Causes of TMJ

The exact cause of the disorder is unknown. Some factors are related to an improper bite, injury, arthritis, severe stress, or a combination of factors. Clenching or grinding teeth, a condition called bruxism, may develop from stress or as part of a sleep disorder. This can tire muscles and create painful spasms, causing even more pain. Repeated muscle problems may affect the joints, resulting in tissue damage, muscle tenderness, and more spasm, perpetuating a cycle of pain. For more information about how we can help you with TMJ problems, call us at (630) 226-1100

TMJ Symptoms

Jaw pain or soreness, more noticeable in the morning or afternoon Jaw pain while chewing, biting, or yawning Earache without an infection, sometimes spreading into the face Soreness in front of the ear A clicking or grinding noise while opening and closing your mouth Difficulty opening and closing your mouth A stiff jaw when eating, talking, or yawning Sensitive teeth without any signs of dental problems Aching on the side of the head and neck pain A burning sensation in the mouth/tongue Grinding of your teeth Restricted range of jaw movement or “locking” of the jaw in an open or closed position A thorough dental examination is the first step toward finding a solution. Depending on the diagnosis, treatments may include reshaping teeth, bite guards, and muscle relaxants.

TMJ Disorder Treatment

Proper diagnosis is critical to make sure you receive treatment for your particular condition. At Radiant Dental we will only recommend treatment after conducting a thorough health history, clinical exam, taking appropriate X-rays, and perhaps confirming the condition through other diagnostic tests. The symptoms related to TMJ disorders can be successfully treated to reduce or eliminate your discomfort. Postponement of treatment usually results in more damage to the joint, muscles, or teeth.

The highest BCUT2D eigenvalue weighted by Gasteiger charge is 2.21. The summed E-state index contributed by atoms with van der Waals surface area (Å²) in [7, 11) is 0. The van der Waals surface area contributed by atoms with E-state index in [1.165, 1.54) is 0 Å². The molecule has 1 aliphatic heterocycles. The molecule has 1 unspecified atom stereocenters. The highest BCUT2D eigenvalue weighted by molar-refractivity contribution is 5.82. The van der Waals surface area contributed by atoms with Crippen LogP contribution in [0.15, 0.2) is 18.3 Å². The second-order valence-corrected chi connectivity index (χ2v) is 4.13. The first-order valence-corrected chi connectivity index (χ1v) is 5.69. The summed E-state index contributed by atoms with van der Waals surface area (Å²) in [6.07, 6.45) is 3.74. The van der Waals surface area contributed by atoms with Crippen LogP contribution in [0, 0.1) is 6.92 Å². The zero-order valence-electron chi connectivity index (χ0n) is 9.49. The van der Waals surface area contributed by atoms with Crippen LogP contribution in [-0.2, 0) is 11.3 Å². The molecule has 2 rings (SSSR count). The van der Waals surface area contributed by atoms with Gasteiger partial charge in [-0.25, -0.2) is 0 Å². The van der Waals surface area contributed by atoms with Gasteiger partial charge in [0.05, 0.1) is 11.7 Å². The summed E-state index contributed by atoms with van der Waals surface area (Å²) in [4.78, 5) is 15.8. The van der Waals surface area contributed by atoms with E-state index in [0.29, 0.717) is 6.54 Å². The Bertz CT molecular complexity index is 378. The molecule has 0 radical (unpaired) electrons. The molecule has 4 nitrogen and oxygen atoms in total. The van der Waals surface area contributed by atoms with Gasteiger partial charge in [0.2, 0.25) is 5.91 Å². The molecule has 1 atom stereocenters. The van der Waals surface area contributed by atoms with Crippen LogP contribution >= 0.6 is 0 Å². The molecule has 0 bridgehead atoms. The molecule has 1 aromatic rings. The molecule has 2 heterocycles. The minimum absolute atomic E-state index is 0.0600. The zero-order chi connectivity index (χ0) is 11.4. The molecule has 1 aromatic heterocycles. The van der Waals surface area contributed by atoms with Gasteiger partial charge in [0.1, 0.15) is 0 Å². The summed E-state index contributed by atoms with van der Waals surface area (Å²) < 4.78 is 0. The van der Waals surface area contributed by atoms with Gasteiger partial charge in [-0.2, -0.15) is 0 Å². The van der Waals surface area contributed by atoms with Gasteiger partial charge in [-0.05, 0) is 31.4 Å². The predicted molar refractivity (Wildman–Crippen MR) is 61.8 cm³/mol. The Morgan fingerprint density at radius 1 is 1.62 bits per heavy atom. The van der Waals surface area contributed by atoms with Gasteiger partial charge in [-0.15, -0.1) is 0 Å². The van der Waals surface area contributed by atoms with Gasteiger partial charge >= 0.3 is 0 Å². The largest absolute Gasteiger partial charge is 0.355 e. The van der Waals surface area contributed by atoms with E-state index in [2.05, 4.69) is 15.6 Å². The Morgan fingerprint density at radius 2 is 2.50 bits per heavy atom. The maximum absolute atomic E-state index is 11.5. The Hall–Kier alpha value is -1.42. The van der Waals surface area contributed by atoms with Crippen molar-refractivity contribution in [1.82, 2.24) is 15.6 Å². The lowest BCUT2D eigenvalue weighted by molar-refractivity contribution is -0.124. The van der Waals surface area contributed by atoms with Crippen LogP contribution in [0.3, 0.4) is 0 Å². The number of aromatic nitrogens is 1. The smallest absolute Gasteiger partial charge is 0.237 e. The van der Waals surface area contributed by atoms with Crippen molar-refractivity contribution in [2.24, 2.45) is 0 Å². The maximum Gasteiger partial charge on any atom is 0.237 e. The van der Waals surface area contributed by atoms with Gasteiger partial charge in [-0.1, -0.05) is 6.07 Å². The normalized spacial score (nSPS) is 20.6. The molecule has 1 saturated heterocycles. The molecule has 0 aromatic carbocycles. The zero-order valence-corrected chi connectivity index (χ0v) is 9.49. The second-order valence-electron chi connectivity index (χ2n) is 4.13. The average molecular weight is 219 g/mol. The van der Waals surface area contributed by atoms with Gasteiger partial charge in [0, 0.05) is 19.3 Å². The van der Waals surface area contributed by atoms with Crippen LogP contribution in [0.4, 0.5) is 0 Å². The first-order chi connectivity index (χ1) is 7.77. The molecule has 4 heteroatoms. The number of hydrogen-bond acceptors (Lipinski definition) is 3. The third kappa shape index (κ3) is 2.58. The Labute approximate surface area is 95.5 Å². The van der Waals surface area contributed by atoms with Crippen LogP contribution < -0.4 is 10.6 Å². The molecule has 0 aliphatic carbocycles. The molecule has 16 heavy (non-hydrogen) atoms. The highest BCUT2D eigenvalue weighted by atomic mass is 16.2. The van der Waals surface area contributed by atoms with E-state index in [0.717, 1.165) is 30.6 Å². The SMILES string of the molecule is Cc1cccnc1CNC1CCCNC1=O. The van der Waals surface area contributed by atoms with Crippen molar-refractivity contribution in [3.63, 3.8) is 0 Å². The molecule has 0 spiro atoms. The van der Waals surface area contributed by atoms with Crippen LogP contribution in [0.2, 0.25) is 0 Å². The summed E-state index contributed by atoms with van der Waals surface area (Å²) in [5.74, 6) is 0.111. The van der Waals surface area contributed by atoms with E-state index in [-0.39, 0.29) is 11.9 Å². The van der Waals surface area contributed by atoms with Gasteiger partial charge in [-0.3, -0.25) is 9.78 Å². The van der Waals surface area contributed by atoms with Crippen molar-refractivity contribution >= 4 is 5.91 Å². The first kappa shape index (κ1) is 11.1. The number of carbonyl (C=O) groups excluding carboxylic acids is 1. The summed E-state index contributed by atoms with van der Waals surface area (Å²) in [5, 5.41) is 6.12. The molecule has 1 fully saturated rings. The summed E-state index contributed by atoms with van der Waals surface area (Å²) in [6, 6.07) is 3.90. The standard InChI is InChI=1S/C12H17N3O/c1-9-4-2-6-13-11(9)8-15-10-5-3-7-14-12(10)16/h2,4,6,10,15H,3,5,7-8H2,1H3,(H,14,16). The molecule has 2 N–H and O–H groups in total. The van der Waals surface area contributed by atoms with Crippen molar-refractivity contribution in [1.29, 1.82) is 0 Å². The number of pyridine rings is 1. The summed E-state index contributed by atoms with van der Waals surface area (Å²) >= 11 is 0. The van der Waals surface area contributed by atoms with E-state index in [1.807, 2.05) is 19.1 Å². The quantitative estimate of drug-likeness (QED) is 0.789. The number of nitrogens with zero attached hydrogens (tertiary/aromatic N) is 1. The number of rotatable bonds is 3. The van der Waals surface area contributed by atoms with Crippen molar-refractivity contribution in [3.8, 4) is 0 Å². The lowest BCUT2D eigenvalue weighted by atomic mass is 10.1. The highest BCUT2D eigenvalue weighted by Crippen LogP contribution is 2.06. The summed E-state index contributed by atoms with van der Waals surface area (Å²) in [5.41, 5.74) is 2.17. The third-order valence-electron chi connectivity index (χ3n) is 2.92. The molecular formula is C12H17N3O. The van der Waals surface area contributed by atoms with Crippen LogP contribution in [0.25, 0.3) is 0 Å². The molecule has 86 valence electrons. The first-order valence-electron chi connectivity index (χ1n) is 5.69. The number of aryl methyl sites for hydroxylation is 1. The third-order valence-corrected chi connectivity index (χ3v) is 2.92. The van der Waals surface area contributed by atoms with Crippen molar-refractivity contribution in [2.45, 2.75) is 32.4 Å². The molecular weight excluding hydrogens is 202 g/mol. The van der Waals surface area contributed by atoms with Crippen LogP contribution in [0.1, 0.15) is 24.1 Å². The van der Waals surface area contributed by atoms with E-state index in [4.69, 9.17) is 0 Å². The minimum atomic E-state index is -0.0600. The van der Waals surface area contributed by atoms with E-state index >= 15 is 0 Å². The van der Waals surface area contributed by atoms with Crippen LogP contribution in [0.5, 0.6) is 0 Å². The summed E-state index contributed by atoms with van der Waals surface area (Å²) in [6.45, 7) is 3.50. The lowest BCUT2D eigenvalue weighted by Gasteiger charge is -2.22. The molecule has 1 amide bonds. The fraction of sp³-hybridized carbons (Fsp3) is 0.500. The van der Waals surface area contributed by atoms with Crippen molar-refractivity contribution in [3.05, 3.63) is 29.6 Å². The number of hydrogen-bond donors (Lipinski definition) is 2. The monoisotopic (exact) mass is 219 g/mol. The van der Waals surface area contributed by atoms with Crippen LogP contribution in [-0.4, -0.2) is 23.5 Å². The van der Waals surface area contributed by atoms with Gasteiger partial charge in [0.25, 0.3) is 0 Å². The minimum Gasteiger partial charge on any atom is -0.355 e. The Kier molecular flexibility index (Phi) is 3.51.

We may prescribe a multiple-phase treatment plan. Only minor corrective treatment may be needed. Treatment may be simple or require more steps for alleviating the condition, depending on the degree of severity. Some of these treatments include:

  • Taking a non-aspirin pain reliever or prescription medications such as muscle relaxants analgesics, or anti-inflammatory drugs
  • Eating soft foods
  • Avoiding chewing gum
  • Applying moist heat or ice
  • Physical therapy
  • Teaching relaxation techniques to control muscle tension
  • Stress management training techniques
  • Posture training
  • Wearing bite plates to eliminate the harmful effects of clenching or grinding the teeth, and a better positioning of the jaws
  • Adjusting the bite, known as “occlusal equilibration” involving removing interferences when the teeth touch
  • Replacement of defective restorations that prevent the jaws from meeting properly
  • Orthodontics, to put the teeth in proper position
  • Surgery